It was noted here last week that the Liberals had opened nominations in eight of the nine federal seats they hold in New South Wales, making an exception for Scott Morrison’s seat of Cook so as not to put him in an awkward spot as the party gently persuades him to bring forward his retirement. The Guardian reports that challengers to incumbents have come forward in four of these seats, three of which have been gestating since before the last election. They were largely thwarted on that occasion by the designs of one of their targets, Mitchell MP Alex Hawke, who was able to clog up the process long enough to compel the party hierarchy to resolve the matter in favour of the incumbents just weeks before the onset of the campaign.
Hawke is a close ally of Scott Morrison and a leading figure in the centre right faction, which had been left marginalised by deals between moderates and conservatives, and was weakened still further by the election defeat. Relatedly, Hawke faces a conservative-driven motion before the party’s state council to expel him over his tactics before the election. A recurring theme of the current round of challenges is that conservatives who were thwarted last time are now hopeful that Hawke and his faction will be too weak to fend them off. The aspirant in Hawke’s own seat of Mitchell in Sydney’s north-west, then and now, is Michael Abrahams, a lieutenant-colonel in the Army Reserve.
Also under pressure are two senior front-benchers, including no less a figure than the deputy party leader, Sussan Ley. Ley had variously been associated with the moderate and centre right factions, and appeared to be under pressure in her rural seat of Farrer before the last election following a conservative recruitment drive in local party branches. On that occasion her prospective challenger was Christian Ellis, a public relations specialist noted locally as a campaigner for water rights, who like Abrahams was thwarted by the national executive intervention. This time she will reportedly be opposed by Jean Haynes, a Deniliquin school teacher who appeared to have a seat in the state upper house lined up in December after the party hierarchy intervened to dump three male incumbents and replace them with women. However, a revision to the plan saw her make way for Rachel Merton, in part due to moderate objections over her role in Ellis’s challenge to Ley.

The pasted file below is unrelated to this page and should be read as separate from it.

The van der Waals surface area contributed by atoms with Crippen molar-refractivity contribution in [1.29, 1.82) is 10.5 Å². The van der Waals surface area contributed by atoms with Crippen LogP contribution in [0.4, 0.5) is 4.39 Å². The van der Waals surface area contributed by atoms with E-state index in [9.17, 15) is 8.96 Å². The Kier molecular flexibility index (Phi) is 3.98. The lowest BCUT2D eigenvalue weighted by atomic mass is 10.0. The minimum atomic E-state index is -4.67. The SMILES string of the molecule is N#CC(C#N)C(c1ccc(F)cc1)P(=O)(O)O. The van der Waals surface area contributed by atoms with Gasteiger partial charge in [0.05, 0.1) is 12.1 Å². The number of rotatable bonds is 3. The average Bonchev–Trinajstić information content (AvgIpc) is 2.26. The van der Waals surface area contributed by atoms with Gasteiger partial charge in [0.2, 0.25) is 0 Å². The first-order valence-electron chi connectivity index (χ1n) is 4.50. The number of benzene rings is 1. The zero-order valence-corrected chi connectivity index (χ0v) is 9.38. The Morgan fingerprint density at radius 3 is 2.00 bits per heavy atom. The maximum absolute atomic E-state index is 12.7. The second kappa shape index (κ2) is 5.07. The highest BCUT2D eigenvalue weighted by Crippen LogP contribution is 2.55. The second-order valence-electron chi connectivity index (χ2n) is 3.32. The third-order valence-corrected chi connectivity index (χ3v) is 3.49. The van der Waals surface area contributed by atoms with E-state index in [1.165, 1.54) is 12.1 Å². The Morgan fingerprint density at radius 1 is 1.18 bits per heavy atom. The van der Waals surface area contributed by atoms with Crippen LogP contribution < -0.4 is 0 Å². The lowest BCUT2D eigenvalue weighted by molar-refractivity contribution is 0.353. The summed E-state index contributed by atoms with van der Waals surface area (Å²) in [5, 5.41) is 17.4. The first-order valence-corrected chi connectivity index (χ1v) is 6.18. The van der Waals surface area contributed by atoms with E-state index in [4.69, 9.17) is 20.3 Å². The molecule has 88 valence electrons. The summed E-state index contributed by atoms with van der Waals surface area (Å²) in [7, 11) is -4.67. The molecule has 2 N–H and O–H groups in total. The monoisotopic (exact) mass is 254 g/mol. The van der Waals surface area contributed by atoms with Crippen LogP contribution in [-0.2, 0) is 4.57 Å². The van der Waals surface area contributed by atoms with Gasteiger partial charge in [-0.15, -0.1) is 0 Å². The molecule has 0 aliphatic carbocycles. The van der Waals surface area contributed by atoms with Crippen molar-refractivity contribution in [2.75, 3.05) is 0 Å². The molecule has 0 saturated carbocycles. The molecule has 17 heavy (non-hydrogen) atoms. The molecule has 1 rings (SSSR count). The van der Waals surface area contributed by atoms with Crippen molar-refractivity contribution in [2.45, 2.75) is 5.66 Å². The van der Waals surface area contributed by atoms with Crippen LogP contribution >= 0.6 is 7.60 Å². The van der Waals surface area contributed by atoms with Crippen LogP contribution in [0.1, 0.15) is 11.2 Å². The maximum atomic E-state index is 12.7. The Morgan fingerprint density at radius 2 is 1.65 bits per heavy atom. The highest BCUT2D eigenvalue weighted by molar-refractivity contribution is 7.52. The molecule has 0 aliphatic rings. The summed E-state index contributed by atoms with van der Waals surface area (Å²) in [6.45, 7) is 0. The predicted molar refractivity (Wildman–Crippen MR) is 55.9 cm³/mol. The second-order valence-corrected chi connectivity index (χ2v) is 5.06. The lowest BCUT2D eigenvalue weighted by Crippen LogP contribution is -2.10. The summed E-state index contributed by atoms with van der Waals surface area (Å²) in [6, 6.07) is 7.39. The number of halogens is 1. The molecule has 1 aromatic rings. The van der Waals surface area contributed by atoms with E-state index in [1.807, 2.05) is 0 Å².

The other senior figure who faces a rival nominee is Paul Fletcher, former Communications Minister and member for the northern Sydney seat of Bradfield, where he was run uncomfortably close at the election by unheralded teal independent Nicolette Boele. However, the challenge from Paul Nettelbeck, described by The Guardian as a “communications expert who previously worked for the Menzies Research Institute”, is understood to be “primarily a defensive manoeuvre to prevent Fletcher retiring and passing his seat uncontested to a NSW moderate”. In the wake of the Aston by-election defeat in April, Niki Savva of the Age/Herald related that both Ley and Fletcher, together with Dan Tehan and Angus Taylor, had been “openly displaying their wares” in anticipation of a possible move against Peter Dutton’s leadership.
Also facing a challenge is the centre right-aligned Melissa McIntosh, whose success in increasing her margin in the difficult seat of Lindsay last year has seemingly failed to mollify local conservatives. McIntosh is again opposed by Mark Davies, Penrith councillor and husband of state Mulgoa MP Tanya Davies, who called off his challenge before the last election under the terms of a factional deal.